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Characterization and Calibration of the CheMin Mineralogical Instrument on Mars Science Laboratory

Blake, David and Vaniman, David and Achilles, Cherie and Anderson, Robert and Bish, David and Bristow, Tom and Chen, Curtis and Chipera, Steve and Crisp, Joy and Des Marais, David and Downs, Robert T. and Farmer, Jack and Feldman, Sabrina and Fonda, Mark and Gailhanou, Marc and Ma, Hongwei and Ming, Doug W. and Morris, Richard V. and Sarrazin, Philippe and Stolper, Ed and Treiman, Allan and Yen, Albert (2012) Characterization and Calibration of the CheMin Mineralogical Instrument on Mars Science Laboratory. Space Science Reviews, 170 (1-4). pp. 341-399. ISSN 0038-6308. https://resolver.caltech.edu/CaltechAUTHORS:20121109-100912351

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Abstract

A principal goal of the Mars Science Laboratory (MSL) rover Curiosity is to identify and characterize past habitable environments on Mars. Determination of the mineralogical and chemical composition of Martian rocks and soils constrains their formation and alteration pathways, providing information on climate and habitability through time. The CheMin X-ray diffraction (XRD) and X-ray fluorescence (XRF) instrument on MSL will return accurate mineralogical identifications and quantitative phase abundances for scooped soil samples and drilled rock powders collected at Gale Crater during Curiosity’s 1-Marsyear nominal mission. The instrument has a Co X-ray source and a cooled charge-coupled device (CCD) detector arranged in transmission geometry with the sample. CheMin’s angular range of 5° to 50° 2θ with < 0.35° 2θ resolution is sufficient to identify and quantify virtually all minerals. CheMin’s XRF requirement was descoped for technical and budgetary reasons. However, X-ray energy discrimination is still required to separate Co Kα from Co Kβ and Fe Kα photons. The X-ray energy-dispersive histograms (EDH) returned along with XRD for instrument evaluation should be useful in identifying elements Z >13 that are contained in the sample. The CheMin XRD is equipped with internal chemical and mineralogical standards and 27 reusable sample cells with either Mylar® or Kapton® windows to accommodate acidic-to-basic environmental conditions. The CheMin flight model (FM) instrument will be calibrated utilizing analyses of common samples against a demonstrationmodel (DM) instrument and CheMin-like laboratory instruments. The samples include phyllosilicate and sulfate minerals that are expected at Gale crater on the basis of remote sensing observations.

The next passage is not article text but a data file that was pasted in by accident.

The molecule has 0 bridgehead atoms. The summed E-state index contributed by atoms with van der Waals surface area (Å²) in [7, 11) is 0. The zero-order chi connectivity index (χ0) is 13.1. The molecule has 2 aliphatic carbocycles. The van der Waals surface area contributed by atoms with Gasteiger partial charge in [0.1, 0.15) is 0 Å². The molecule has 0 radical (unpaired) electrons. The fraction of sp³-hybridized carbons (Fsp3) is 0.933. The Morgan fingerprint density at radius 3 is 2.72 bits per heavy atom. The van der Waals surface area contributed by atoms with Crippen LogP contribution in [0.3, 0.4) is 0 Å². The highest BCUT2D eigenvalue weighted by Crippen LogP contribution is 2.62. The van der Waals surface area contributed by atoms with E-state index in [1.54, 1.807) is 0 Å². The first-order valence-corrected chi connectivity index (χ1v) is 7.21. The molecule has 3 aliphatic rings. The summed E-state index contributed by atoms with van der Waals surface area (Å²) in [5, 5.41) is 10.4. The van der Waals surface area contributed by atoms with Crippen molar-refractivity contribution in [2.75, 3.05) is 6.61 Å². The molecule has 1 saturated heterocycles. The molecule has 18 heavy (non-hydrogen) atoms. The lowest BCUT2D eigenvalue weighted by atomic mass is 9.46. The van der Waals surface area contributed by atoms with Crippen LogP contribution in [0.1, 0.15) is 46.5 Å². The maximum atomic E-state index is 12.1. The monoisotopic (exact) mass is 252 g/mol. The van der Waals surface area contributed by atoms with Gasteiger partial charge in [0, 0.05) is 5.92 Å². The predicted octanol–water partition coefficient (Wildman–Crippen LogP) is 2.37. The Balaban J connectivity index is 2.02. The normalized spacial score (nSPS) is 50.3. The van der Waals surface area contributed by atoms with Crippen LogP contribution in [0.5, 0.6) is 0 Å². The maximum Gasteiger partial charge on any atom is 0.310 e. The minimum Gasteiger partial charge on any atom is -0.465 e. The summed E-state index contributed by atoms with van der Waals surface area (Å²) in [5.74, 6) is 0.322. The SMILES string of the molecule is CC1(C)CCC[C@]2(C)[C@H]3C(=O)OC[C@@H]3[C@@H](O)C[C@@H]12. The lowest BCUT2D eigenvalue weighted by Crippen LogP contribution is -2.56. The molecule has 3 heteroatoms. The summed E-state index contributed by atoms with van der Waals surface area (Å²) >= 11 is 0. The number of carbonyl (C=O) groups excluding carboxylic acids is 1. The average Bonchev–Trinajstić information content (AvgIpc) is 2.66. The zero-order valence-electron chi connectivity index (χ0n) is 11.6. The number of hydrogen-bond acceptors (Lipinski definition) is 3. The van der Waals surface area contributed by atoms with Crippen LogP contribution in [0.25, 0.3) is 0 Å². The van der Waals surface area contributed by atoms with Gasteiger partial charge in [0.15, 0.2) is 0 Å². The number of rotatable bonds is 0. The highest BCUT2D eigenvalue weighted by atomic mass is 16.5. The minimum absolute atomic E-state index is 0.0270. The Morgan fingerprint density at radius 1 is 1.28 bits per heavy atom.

Item Type:Article
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http://dx.doi.org/10.1007/s11214-012-9905-1DOIArticle
http://www.springerlink.com/content/r15rk97053730864/PublisherArticle
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ORCID:
AuthorORCID
Achilles, Cherie0000-0001-9185-6768
Bristow, Tom0000-0001-6725-0555
Crisp, Joy0000-0002-3202-4416
Downs, Robert T.0000-0002-8380-7728
Ming, Doug W.0000-0003-0567-8876
Stolper, Ed0000-0001-8008-8804
Additional Information:© 2012 The Author(s). This article is distributed under the terms of the Creative Commons Attribution License which permits any use, distribution, and reproduction in any medium, provided the original author(s) and the source are credited. Received 15 November 2011; Accepted: 22 May 2012; Published online: 23 June 2012. The CheMin flight instrument could not have been realized without long-term support from NASA’s research and technology programs and institutions, including: Ames Research Center’s Director’s Discretionary Fund, the Exobiology Instrument Development program, the Planetary Instrument Definition and Development program (PIDDP), the Mars Instrument Definition and Development program (MIDDP), the Astrobiology Science and Technology Instrument Development program (ASTID), the Astrobiology Science and Technology for Exploration of Planets program (ASTEP), NASA’s Small Business Innovative Research program (SBIR), and the diligent efforts engineers and scientists of the Jet Propulsion Laboratory, California Institute of Technology under a contract with NASA. We also thank Thomas Chatham of Chatham Created Gemstones for the donation of synthetic emerald for the beryl:quartz standard materials. This article is distributed under the terms of the Creative Commons Attribution License which permits any use, distribution, and reproduction in any medium, provided the original author(s) and the source are credited.
Subject Keywords:X-ray diffraction; Mineralogy; Mars habitability; Mars science laboratory; Planetary science; Spacecraft instruments
Issue or Number:1-4
Record Number:CaltechAUTHORS:20121109-100912351
Persistent URL:https://resolver.caltech.edu/CaltechAUTHORS:20121109-100912351
Usage Policy:No commercial reproduction, distribution, display or performance rights in this work are provided.
ID Code:35383
Collection:CaltechAUTHORS
Deposited By: Jason Perez
Deposited On:09 Nov 2012 19:16
Last Modified:09 Mar 2020 13:18

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